And it is a great burden, especially considering Tomas's mother is about to watch her second son go off to war. This should have been the great conflict in the film: the war weary older-brother watching his over-energetic younger brother trudge off to potentially the same fate (if not the story of the young bride and her broken husband). And while this storyline is carried throughout the film, it is carried out in rather lackluster fashion. The mother is quite clearly distraught about her younger son's future, but scenes of her passionate anti-war speeches are juxtaposed alongside her lounging husband (the boys' stepfather) who is far right and smirky all the time. Tomas says he's worried about his brother, but we never see a heart-to-heart, don't-do-this plea. And the brother flippantly thinks the same fate could never befall him; that his team is much more prepared. Then we're returned to Tomas naming off the pills in his medicine box or researching the internet for clues to an erection. In centering this film around one maimed body, the larger scope of the war and its casualties is overlooked.
And the narrow focus doesn't seem to do Tomas any good either. Instead of growing towards the attention, Tomas seems to become further self involved and beaten down to the point where he dismisses his wife. The happiest shot of her is when she is sitting on the bed of her new one-room studio apartment. The physical lightness in her bedroom is startling given the film's overall darkness.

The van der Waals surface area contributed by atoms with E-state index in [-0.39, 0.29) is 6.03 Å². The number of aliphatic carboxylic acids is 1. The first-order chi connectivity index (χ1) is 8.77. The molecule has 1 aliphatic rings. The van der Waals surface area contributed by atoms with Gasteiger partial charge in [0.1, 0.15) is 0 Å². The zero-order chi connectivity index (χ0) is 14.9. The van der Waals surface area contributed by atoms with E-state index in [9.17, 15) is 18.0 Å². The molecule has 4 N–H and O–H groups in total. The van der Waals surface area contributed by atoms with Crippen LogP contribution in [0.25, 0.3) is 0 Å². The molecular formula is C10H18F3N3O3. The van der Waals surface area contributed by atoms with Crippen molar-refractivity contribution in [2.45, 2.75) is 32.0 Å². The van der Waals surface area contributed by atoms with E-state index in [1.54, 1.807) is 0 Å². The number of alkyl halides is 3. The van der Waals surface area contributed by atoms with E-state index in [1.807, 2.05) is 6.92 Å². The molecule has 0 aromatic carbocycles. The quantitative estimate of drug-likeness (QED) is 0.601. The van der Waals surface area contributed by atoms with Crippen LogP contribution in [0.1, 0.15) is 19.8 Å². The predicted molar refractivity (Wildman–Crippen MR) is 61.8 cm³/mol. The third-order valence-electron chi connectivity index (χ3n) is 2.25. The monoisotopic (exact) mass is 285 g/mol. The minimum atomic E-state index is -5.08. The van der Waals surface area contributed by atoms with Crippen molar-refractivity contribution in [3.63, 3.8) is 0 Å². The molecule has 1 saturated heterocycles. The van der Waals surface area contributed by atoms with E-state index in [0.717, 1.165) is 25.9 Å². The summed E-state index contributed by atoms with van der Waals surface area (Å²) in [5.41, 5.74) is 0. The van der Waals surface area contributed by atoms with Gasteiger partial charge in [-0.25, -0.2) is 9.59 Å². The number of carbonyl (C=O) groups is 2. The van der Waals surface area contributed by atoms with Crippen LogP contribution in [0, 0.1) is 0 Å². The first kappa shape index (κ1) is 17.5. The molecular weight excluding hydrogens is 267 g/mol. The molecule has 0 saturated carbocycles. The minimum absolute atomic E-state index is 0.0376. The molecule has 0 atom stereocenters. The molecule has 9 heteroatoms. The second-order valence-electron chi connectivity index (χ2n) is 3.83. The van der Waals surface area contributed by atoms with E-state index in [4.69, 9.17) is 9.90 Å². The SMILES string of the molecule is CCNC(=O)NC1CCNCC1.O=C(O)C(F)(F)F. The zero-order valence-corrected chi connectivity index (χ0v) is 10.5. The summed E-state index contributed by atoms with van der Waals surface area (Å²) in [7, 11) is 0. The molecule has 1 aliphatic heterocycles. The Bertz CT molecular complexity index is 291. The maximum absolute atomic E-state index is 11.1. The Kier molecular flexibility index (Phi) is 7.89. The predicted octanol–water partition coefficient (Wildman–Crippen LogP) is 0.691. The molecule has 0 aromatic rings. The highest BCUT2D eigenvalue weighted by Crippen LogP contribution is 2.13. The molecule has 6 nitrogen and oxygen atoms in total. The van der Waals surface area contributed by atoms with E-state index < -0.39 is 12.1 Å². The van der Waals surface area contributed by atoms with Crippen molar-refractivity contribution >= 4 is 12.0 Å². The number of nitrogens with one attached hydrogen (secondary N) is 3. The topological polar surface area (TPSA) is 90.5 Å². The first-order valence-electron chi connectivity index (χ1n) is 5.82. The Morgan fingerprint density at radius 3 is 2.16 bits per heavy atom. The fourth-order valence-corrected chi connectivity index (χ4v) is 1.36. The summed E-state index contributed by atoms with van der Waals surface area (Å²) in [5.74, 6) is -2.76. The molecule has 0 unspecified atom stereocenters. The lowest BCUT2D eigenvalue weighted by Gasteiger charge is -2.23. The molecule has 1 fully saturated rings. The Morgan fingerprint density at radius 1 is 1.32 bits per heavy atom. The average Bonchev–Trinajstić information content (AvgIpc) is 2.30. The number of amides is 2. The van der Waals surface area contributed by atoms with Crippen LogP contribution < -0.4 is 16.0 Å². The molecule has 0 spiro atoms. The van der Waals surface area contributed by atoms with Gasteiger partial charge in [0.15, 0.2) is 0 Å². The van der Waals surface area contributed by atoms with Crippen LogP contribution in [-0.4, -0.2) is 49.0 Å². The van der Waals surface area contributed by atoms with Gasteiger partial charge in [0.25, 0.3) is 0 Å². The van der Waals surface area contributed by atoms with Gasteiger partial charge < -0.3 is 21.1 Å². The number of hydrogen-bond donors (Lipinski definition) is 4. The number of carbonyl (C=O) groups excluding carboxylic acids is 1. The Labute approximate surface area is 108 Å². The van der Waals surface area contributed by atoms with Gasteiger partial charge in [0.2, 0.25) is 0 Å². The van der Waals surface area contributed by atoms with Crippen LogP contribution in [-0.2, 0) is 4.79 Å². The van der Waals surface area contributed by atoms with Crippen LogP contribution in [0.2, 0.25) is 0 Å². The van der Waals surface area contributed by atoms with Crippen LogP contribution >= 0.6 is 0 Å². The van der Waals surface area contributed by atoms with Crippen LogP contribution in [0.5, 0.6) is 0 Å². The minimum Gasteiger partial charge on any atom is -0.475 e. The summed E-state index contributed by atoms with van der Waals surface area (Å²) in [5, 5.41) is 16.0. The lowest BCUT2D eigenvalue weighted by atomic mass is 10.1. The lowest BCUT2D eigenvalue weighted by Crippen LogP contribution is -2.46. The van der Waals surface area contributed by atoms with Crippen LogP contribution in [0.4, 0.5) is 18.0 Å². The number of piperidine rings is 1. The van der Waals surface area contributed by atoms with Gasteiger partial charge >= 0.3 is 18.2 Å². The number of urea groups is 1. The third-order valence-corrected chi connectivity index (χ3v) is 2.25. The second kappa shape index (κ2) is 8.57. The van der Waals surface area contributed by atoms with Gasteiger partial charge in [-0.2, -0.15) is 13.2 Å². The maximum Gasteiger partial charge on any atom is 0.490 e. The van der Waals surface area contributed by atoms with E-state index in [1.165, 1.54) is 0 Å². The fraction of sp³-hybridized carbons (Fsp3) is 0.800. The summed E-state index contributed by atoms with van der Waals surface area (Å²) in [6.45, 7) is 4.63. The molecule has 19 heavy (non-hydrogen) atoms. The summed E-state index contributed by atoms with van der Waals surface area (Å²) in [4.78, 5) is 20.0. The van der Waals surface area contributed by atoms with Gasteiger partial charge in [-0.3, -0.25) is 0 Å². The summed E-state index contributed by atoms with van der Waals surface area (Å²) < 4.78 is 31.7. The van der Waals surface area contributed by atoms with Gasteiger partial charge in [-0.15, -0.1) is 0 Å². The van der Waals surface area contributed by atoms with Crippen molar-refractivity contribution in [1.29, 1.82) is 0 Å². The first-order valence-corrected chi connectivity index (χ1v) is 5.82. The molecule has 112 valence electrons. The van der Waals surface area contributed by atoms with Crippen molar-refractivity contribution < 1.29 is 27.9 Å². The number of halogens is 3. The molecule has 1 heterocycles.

The other source of light in the film is the footage of the White House Correspondents' Association dinner. Here we see a spoof of President Bush looking for the weapons of mass destruction and the big names in journalism parading into their version of the Oscars. The sequins and the dazzle are meant to showcase the distance the administration and followers have from the realities of war, and it is an effective comparison. But that comparison is nullified by real shots of the Senate arguing for or against the war, and the monotone voice over a gray and white screen of who voted for or against the war. The use of spliced up footage of congressional hearings is becoming commonplace in many documentaries, and when both sides of an argument routinely use pieces of the same event to showcase their point it becomes unimpressive. Much like this film as a whole.
The Rebuttal Witnesses
I need to see Tomas five years from when this film was shot. Certainly, the first year or so after a severely debilitating injury and harrowing experience is not going to be someone's shining moment. I want to see Tomas today, see what he's done with his wits and his smarts. And if he's done anything, if he's been able to overcome some of his physical ailments, that's the anti-war movie I want to see, to hear. I want to see progress, if not in the country, then in one person. Then this film will have been worth something.
Body of War does roll out multiple DVD extras, which include an Eddie Vedder music video, interviews with the film' creators Phil Donahue and Ellen Spiro (also the cinematographer), and a Take Action screen that includes websites to find out more about "fighting" the war, plus the DVD standard of deleted scenes.
Certainly these stories need to be told, but they need a well-rounded perspective, not a gratuitous look at one man's broken body.
Tomas is irked at the word hero and at his receipt of a Purple Heart. He'd probably find this movie's tag line faulty too, as do I.